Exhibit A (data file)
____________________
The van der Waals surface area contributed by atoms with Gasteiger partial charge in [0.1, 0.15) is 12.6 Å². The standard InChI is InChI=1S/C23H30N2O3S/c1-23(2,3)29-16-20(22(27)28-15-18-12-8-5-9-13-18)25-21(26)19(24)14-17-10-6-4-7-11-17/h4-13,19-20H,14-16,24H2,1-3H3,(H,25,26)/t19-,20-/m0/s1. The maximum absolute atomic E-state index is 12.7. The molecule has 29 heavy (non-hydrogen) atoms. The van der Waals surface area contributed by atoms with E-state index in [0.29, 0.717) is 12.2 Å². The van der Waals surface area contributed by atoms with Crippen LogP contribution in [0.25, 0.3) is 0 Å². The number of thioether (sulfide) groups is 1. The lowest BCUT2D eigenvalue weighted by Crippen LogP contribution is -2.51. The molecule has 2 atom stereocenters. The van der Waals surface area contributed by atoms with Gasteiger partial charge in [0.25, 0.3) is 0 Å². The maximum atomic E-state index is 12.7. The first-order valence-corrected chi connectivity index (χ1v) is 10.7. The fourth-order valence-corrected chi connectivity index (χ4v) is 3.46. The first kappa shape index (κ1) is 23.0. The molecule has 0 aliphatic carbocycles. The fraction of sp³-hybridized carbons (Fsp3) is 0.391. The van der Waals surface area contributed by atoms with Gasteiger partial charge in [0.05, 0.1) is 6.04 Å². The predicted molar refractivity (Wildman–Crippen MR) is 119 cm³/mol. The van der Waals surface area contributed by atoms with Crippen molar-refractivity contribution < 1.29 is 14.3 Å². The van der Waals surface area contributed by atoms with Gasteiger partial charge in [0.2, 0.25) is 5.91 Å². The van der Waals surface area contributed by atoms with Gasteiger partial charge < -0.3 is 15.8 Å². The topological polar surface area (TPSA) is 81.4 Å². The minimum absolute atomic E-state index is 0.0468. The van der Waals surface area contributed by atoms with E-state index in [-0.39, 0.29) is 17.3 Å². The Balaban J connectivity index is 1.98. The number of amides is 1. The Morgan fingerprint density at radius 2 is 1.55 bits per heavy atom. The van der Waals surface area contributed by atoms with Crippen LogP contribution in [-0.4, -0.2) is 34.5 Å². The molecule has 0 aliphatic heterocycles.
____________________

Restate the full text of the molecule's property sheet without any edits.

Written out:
The van der Waals surface area contributed by atoms with Gasteiger partial charge in [0.1, 0.15) is 12.6 Å². The standard InChI is InChI=1S/C23H30N2O3S/c1-23(2,3)29-16-20(22(27)28-15-18-12-8-5-9-13-18)25-21(26)19(24)14-17-10-6-4-7-11-17/h4-13,19-20H,14-16,24H2,1-3H3,(H,25,26)/t19-,20-/m0/s1. The maximum absolute atomic E-state index is 12.7. The molecule has 29 heavy (non-hydrogen) atoms. The van der Waals surface area contributed by atoms with E-state index in [0.29, 0.717) is 12.2 Å². The van der Waals surface area contributed by atoms with Crippen LogP contribution in [0.25, 0.3) is 0 Å². The number of thioether (sulfide) groups is 1. The lowest BCUT2D eigenvalue weighted by Crippen LogP contribution is -2.51. The molecule has 2 atom stereocenters. The van der Waals surface area contributed by atoms with Gasteiger partial charge in [0.25, 0.3) is 0 Å². The maximum atomic E-state index is 12.7. The first-order valence-corrected chi connectivity index (χ1v) is 10.7. The fourth-order valence-corrected chi connectivity index (χ4v) is 3.46. The first kappa shape index (κ1) is 23.0. The molecule has 0 aliphatic carbocycles. The fraction of sp³-hybridized carbons (Fsp3) is 0.391. The van der Waals surface area contributed by atoms with Gasteiger partial charge in [0.05, 0.1) is 6.04 Å². The predicted molar refractivity (Wildman–Crippen MR) is 119 cm³/mol. The van der Waals surface area contributed by atoms with Crippen molar-refractivity contribution < 1.29 is 14.3 Å². The van der Waals surface area contributed by atoms with Gasteiger partial charge in [0.2, 0.25) is 5.91 Å². The van der Waals surface area contributed by atoms with Gasteiger partial charge < -0.3 is 15.8 Å². The topological polar surface area (TPSA) is 81.4 Å². The minimum absolute atomic E-state index is 0.0468. The van der Waals surface area contributed by atoms with E-state index in [-0.39, 0.29) is 17.3 Å². The Balaban J connectivity index is 1.98. The number of amides is 1. The Morgan fingerprint density at radius 2 is 1.55 bits per heavy atom. The van der Waals surface area contributed by atoms with Crippen LogP contribution in [-0.4, -0.2) is 34.5 Å². The molecule has 0 aliphatic heterocycles.